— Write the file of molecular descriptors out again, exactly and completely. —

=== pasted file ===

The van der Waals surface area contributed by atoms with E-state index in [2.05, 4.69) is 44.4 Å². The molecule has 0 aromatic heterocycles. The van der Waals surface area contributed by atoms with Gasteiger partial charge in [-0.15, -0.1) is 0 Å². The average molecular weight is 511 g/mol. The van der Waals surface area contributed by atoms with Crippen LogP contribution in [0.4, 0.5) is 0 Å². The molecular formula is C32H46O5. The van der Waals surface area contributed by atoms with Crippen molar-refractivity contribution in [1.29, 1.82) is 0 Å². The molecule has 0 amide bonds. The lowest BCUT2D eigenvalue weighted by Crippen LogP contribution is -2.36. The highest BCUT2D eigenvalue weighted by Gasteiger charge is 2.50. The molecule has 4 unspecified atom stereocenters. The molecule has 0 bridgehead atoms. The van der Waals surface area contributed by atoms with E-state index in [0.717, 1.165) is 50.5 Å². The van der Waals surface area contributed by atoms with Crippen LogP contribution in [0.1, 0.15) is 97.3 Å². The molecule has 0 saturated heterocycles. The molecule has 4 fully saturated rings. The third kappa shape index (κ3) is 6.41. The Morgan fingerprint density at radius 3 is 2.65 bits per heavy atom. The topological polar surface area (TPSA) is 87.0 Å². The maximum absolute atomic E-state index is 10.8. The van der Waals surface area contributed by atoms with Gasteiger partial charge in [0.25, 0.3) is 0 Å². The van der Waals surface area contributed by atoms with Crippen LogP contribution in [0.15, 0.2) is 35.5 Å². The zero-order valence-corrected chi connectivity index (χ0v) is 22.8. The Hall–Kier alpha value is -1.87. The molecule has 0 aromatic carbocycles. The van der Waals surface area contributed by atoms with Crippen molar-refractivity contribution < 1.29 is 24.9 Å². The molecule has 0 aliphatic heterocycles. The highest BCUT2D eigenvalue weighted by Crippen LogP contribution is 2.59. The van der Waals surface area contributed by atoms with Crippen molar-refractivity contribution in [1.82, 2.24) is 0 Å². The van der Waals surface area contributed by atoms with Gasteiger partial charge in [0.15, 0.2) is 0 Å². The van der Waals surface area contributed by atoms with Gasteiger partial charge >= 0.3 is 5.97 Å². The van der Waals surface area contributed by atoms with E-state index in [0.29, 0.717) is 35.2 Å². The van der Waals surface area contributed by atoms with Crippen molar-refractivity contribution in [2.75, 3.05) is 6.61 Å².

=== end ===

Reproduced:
The van der Waals surface area contributed by atoms with E-state index in [2.05, 4.69) is 44.4 Å². The molecule has 0 aromatic heterocycles. The van der Waals surface area contributed by atoms with Gasteiger partial charge in [-0.15, -0.1) is 0 Å². The average molecular weight is 511 g/mol. The van der Waals surface area contributed by atoms with Crippen LogP contribution in [0.4, 0.5) is 0 Å². The molecular formula is C32H46O5. The van der Waals surface area contributed by atoms with Crippen molar-refractivity contribution in [1.29, 1.82) is 0 Å². The molecule has 0 amide bonds. The lowest BCUT2D eigenvalue weighted by Crippen LogP contribution is -2.36. The highest BCUT2D eigenvalue weighted by Gasteiger charge is 2.50. The molecule has 4 unspecified atom stereocenters. The molecule has 0 bridgehead atoms. The van der Waals surface area contributed by atoms with E-state index in [0.717, 1.165) is 50.5 Å². The van der Waals surface area contributed by atoms with Crippen LogP contribution in [0.1, 0.15) is 97.3 Å². The molecule has 0 saturated heterocycles. The molecule has 4 fully saturated rings. The third kappa shape index (κ3) is 6.41. The Morgan fingerprint density at radius 3 is 2.65 bits per heavy atom. The topological polar surface area (TPSA) is 87.0 Å². The maximum absolute atomic E-state index is 10.8. The van der Waals surface area contributed by atoms with Gasteiger partial charge in [0.25, 0.3) is 0 Å². The van der Waals surface area contributed by atoms with Crippen LogP contribution in [0.15, 0.2) is 35.5 Å². The zero-order valence-corrected chi connectivity index (χ0v) is 22.8. The Hall–Kier alpha value is -1.87. The molecule has 0 aromatic carbocycles. The van der Waals surface area contributed by atoms with Crippen molar-refractivity contribution < 1.29 is 24.9 Å². The molecule has 0 aliphatic heterocycles. The highest BCUT2D eigenvalue weighted by Crippen LogP contribution is 2.59. The van der Waals surface area contributed by atoms with Crippen molar-refractivity contribution in [1.82, 2.24) is 0 Å². The van der Waals surface area contributed by atoms with Gasteiger partial charge in [0.15, 0.2) is 0 Å². The van der Waals surface area contributed by atoms with Gasteiger partial charge >= 0.3 is 5.97 Å². The van der Waals surface area contributed by atoms with E-state index in [0.29, 0.717) is 35.2 Å². The van der Waals surface area contributed by atoms with Crippen molar-refractivity contribution in [2.75, 3.05) is 6.61 Å².